In an Air Force news release titled "Air Force secretary discusses tankers, cyber operations" the Secretary of the Air Force ONCE AGAIN reiterated he believed the AF ran a clean KC-X competition:
He addressed other key acquisition issues, too. Speaking of the need to recapitalize, he said, "It's mandatory, so I'm he optimistic."Not as exciting as a Boeing Program Manager insisting the AF gamed the results without being able to explain the motive is it?
If the Air Force doesn't stay on track, it will simply age out the fleet. "At some point in time, we simply have to recapitalize," Secretary Wynne said.
He also touched on the recent decision to award the KC-45 tanker contract to a consortium co-led by European-based EADS Corp. and U.S.-based Northrop Grumman. He acknowledged that some have been critical of the decision, but he believes that criticism is unfounded. "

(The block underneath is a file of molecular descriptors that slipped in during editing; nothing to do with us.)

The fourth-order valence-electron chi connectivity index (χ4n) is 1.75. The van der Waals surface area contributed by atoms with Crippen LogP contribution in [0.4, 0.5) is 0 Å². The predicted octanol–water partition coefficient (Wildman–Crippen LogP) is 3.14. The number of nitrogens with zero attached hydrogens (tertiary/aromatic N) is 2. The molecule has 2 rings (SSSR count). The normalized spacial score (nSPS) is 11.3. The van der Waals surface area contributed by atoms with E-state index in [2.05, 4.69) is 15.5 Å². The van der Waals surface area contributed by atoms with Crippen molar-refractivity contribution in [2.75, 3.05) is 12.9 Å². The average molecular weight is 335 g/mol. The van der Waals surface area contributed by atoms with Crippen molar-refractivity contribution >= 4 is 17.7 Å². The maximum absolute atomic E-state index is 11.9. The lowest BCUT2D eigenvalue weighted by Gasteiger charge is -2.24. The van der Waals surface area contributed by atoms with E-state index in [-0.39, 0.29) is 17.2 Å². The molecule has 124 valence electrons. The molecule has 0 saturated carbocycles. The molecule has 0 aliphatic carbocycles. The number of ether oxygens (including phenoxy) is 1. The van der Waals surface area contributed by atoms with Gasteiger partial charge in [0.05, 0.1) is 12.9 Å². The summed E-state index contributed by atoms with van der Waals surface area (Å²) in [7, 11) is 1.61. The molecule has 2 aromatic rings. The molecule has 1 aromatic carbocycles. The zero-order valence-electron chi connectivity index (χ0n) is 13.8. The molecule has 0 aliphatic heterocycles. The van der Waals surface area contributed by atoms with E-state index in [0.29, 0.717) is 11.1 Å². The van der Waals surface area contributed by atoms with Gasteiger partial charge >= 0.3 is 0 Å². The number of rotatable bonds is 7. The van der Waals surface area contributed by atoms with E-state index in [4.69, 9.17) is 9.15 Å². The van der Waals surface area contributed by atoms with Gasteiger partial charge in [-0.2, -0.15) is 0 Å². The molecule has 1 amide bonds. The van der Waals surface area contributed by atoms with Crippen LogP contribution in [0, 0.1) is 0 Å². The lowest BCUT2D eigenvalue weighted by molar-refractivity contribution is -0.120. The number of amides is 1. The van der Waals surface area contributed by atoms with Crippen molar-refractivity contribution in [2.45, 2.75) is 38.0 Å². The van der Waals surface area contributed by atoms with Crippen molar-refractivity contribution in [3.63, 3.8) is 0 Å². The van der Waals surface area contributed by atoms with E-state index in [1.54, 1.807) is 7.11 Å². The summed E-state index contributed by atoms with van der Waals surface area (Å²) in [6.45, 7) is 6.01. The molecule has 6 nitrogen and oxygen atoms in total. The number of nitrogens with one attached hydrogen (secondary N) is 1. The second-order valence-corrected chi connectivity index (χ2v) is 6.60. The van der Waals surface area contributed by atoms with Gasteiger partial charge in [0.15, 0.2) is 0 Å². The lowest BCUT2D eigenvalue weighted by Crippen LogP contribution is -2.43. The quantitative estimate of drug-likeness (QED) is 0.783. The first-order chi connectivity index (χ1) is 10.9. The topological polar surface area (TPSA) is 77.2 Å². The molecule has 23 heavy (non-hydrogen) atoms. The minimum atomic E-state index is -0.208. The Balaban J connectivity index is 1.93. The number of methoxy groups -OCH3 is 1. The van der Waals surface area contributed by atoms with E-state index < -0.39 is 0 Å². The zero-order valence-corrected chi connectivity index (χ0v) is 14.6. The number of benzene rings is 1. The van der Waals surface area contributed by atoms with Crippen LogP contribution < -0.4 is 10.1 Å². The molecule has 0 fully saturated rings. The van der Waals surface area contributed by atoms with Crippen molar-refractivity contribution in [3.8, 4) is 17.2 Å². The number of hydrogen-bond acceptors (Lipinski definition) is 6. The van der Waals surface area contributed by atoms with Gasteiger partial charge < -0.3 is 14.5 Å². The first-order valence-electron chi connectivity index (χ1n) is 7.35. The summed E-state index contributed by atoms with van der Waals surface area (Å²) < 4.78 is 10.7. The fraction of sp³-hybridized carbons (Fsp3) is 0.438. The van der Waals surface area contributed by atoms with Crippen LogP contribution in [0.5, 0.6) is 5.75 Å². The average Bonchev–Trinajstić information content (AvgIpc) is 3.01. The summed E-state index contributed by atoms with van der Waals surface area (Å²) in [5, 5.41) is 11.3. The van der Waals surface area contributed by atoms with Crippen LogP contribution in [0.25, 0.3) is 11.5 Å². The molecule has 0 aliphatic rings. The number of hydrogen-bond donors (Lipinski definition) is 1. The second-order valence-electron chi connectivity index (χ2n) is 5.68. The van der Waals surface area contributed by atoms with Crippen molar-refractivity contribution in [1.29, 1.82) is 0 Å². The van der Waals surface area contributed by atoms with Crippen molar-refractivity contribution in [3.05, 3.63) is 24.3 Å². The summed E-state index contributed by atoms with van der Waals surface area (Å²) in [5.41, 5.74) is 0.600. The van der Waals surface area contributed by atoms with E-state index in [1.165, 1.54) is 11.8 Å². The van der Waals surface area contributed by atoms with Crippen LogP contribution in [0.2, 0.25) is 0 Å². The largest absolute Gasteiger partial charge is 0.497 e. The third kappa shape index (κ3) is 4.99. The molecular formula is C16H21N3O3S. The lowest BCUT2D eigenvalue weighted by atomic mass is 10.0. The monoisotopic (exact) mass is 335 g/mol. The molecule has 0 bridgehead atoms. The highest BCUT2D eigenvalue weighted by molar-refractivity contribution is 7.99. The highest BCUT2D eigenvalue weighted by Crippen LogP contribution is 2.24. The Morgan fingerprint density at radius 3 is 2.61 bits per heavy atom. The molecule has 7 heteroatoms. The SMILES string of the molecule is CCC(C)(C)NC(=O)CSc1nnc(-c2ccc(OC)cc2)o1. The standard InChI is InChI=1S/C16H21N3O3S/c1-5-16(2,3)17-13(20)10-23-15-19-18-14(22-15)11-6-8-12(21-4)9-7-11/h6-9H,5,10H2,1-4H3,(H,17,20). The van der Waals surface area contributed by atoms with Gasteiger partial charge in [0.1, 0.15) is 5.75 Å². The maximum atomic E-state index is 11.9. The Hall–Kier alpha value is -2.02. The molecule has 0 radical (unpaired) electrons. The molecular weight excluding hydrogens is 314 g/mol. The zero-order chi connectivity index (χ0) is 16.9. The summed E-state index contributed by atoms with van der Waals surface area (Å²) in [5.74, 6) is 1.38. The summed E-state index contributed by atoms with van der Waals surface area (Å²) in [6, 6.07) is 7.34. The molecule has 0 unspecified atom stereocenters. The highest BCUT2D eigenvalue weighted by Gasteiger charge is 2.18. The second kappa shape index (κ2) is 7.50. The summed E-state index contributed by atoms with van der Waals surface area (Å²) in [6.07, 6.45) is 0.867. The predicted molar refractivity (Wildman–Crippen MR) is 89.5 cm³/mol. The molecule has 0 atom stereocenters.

It's the law," he said flatly, noting that the Air Force could not have restricted the competition if it had wanted to.
He also reiterated that the competition was "free, open and above-board," saying that the Air Force made the right decision in terms of overall warfighter value. He also said he believes the Government Accountability Office, now conducting a review based on a protest by losing bidder Boeing, "will conclude with the fact that the Air Force, in this case, did it right."
Opening competition to allied-nation corporations is neither new nor unusual, citing several examples of international participation in the U.S. defense industrial base, the secretary said.
"The [p]residential helicopter was won by an Italian design. The Navy helicopter was won by an international design. So this is not unique," he said.
But it is FAR (no pun intended) more believable.